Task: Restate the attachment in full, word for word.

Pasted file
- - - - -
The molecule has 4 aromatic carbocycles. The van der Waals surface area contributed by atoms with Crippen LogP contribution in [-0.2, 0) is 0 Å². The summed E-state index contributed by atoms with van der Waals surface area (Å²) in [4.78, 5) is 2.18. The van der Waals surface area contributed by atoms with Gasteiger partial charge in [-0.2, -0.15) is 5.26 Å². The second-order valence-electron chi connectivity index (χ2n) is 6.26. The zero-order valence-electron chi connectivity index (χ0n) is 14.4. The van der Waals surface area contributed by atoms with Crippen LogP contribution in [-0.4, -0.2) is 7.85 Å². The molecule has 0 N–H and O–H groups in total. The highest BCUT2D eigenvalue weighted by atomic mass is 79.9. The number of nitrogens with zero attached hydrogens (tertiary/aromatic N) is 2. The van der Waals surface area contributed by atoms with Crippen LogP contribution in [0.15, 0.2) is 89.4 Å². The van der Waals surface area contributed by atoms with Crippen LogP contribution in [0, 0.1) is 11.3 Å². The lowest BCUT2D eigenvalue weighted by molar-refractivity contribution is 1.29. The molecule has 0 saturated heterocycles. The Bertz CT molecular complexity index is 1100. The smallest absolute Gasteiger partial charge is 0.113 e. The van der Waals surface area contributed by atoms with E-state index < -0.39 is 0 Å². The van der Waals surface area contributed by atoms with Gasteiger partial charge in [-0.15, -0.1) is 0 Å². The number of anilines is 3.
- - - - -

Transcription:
The molecule has 4 aromatic carbocycles. The van der Waals surface area contributed by atoms with Crippen LogP contribution in [-0.2, 0) is 0 Å². The summed E-state index contributed by atoms with van der Waals surface area (Å²) in [4.78, 5) is 2.18. The van der Waals surface area contributed by atoms with Gasteiger partial charge in [-0.2, -0.15) is 5.26 Å². The second-order valence-electron chi connectivity index (χ2n) is 6.26. The zero-order valence-electron chi connectivity index (χ0n) is 14.4. The van der Waals surface area contributed by atoms with Crippen LogP contribution in [-0.4, -0.2) is 7.85 Å². The molecule has 0 N–H and O–H groups in total. The highest BCUT2D eigenvalue weighted by atomic mass is 79.9. The number of nitrogens with zero attached hydrogens (tertiary/aromatic N) is 2. The van der Waals surface area contributed by atoms with Crippen LogP contribution in [0.15, 0.2) is 89.4 Å². The van der Waals surface area contributed by atoms with Crippen LogP contribution in [0, 0.1) is 11.3 Å². The lowest BCUT2D eigenvalue weighted by molar-refractivity contribution is 1.29. The molecule has 0 saturated heterocycles. The Bertz CT molecular complexity index is 1100. The smallest absolute Gasteiger partial charge is 0.113 e. The van der Waals surface area contributed by atoms with E-state index < -0.39 is 0 Å². The van der Waals surface area contributed by atoms with Gasteiger partial charge in [-0.15, -0.1) is 0 Å². The number of anilines is 3.